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Debt Consolidation

Debt consolidation programs come in two flavors:

  1. A secured loan, (like a home equity or home improvement loan) taken out to pay off your smaller accounts, and
  2. An unsecured loan, such as a signature loan from a bank, or a new credit card.

When you consolidate debt, you enjoy the convenience of paying a single creditor under new terms. When shopping for a debt consolidation loan, the new terms should ideally be better than the terms of the accounts you are consolidating. With the right loan, the savings can be significant.

For example, say you owe $20,000 on 2 credit cards, your average interest rate is 22%, and your minimum monthly payments total $700. If you were to continue making minimum payments and not make any more charges, it would take you 41 months to pay off those cards and cost $28,700. If you managed to qualify for a debt consolidation loan for $20,000 at an interest rate of 12%, and managed to keep your minimum payments of $700 per month, you would pay the loan off in 34 months and save almost $5,000! Even if you bumped your payments down to $500 per month, you would still save $2,700 when compared to your 22% rate.

So let's take a closer look at your options, starting with a secured home equity loan. The great thing about home equity loans is that the rates are excellent when compared to your credit cards. The disadvantage is that not only do you need to own a home, you must have more than 20% equity in that home to qualify. Another way to say this is that you can only borrow up to 80% of your home's value, including your mortgage. Say your home was worth $100K and you have paid your mortgage down to $60K. That means you have 40% equity in your home and would probably qualify for a $20K loan.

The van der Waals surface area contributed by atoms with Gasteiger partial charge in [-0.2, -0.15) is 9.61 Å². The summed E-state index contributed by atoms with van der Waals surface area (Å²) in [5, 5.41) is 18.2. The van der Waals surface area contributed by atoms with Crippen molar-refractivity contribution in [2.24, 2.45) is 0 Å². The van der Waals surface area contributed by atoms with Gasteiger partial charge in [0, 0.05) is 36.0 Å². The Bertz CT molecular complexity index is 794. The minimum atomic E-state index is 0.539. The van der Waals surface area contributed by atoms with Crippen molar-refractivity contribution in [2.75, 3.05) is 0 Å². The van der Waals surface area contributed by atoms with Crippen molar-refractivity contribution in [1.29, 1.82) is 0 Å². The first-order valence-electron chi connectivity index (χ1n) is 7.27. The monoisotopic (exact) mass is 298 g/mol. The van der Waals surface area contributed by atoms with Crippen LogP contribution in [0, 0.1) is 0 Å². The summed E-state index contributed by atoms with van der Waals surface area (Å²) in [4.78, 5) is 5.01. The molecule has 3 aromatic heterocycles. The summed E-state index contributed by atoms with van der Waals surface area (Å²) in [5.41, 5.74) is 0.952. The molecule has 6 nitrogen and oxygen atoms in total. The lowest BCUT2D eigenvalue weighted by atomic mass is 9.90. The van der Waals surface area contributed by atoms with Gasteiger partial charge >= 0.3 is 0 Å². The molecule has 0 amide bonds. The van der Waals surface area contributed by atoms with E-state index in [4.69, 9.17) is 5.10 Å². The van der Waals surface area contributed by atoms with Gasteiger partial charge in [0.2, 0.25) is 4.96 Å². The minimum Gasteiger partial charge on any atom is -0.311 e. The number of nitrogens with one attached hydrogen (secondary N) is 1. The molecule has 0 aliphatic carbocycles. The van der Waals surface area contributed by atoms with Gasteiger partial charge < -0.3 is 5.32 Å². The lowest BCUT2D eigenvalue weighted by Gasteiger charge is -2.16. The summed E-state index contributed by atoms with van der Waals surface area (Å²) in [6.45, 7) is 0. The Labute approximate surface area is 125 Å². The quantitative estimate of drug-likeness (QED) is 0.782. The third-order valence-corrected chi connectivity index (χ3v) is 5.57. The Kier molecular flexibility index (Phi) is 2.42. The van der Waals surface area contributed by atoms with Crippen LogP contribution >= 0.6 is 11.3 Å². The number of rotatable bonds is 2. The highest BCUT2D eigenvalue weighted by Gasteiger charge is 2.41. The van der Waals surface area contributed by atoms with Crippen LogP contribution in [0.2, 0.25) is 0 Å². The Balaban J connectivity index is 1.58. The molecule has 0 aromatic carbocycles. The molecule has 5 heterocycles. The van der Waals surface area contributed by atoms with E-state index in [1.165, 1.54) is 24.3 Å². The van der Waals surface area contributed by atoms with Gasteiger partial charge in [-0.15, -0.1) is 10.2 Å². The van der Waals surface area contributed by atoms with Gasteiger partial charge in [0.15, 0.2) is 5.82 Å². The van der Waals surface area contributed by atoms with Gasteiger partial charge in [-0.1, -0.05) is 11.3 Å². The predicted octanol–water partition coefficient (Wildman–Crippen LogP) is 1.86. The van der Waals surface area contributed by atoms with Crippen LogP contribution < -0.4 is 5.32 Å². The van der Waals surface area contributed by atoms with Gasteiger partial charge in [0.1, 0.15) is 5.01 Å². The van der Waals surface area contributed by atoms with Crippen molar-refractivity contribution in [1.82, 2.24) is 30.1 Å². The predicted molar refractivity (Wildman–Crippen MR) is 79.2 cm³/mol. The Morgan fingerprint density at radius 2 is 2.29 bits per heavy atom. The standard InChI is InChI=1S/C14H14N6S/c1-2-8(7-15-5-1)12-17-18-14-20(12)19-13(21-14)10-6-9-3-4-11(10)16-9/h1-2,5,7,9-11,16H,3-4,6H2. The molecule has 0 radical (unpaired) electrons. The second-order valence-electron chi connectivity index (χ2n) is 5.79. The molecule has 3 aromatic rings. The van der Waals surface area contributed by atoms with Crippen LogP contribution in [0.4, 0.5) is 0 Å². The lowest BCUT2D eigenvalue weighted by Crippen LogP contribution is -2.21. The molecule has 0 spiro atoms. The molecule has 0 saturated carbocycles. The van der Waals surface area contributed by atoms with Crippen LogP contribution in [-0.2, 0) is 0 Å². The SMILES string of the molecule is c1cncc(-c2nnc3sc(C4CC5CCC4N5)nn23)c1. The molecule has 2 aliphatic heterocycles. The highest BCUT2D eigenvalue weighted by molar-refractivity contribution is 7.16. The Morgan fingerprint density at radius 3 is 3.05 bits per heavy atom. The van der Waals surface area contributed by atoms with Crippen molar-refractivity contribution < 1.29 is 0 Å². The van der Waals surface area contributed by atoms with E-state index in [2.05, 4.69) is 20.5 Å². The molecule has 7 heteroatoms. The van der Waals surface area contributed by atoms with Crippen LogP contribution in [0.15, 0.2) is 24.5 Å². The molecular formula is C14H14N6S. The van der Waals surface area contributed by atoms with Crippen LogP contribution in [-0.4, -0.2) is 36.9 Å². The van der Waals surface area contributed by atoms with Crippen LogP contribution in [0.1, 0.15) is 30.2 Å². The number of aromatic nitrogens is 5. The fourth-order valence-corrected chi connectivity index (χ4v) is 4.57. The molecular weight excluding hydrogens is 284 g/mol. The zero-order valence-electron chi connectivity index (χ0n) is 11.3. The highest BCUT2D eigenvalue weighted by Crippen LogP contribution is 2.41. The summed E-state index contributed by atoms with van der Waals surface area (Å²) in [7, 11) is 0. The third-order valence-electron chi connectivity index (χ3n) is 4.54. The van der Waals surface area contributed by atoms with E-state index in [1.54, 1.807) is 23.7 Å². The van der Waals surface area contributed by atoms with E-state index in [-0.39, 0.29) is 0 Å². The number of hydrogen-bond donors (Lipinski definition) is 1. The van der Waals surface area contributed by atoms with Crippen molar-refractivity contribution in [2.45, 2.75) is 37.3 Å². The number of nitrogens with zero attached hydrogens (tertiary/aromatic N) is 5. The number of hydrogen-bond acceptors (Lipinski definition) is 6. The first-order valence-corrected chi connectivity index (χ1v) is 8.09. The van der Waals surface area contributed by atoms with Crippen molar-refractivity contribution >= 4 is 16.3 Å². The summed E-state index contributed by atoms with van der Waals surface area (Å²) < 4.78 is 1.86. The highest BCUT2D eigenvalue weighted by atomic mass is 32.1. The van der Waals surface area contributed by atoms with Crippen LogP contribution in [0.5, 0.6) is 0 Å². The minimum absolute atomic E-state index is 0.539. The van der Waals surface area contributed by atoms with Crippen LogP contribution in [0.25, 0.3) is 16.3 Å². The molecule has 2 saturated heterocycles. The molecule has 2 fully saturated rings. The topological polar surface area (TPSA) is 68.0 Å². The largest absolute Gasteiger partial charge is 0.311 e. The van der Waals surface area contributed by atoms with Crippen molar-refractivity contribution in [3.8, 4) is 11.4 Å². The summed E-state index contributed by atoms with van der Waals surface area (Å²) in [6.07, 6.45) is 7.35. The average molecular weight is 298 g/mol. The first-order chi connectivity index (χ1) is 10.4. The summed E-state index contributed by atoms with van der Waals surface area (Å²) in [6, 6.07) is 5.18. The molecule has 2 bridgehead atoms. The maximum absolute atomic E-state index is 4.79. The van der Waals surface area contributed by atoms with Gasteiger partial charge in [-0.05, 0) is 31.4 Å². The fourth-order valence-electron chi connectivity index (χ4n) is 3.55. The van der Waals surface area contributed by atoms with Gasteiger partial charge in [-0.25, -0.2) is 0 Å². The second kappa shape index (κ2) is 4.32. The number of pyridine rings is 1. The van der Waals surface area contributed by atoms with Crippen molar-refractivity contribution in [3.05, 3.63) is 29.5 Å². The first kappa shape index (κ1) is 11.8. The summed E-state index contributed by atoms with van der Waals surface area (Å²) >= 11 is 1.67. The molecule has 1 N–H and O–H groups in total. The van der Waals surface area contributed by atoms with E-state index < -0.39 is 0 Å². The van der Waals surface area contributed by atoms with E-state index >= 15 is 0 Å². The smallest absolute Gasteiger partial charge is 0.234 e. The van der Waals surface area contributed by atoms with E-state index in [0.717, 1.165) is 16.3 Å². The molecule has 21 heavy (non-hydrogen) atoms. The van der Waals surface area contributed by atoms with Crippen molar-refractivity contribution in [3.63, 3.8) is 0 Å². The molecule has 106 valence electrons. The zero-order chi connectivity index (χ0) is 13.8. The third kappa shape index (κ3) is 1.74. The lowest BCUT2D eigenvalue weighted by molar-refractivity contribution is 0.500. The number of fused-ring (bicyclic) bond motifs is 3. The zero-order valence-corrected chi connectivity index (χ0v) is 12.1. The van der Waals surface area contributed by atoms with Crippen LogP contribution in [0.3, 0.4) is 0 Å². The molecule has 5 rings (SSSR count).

Though paying off higher interest rate cards with a lower interest rate home equity loan may seem like a good idea at first, there are a few caveats to consider. First, why do you think you are able to qualify for a lower rate with a home equity loan? Because credit cards are unsecured debt and a home equity loan is a secured debt.

What's the difference? Unsecured debt is debt without collateral: you qualified for your credit card based on your credit history and your signature alone. Secured debt is based on collateral: if you borrow money to buy a car, the car is the collateral and the lender will come after the car if you default on the loan. The same applies with a home equity loan. Unsecured debt is difficult to collect on since there is no collateral securing the debt. This is why credit cards and unsecured debt carry higher interest rates and why secured loans, in general, carry lower interest rates.

Pay off credit cards with a home equity loan, and you just transformed unsecured debt into secured debt and put your home within reach of your creditors. And since most people who get a debt consolidation find themselves in the same amount of credit card debt 3-5 years later, those who aren't careful might find themselves in the same position in the near future without that equity to tap in their home.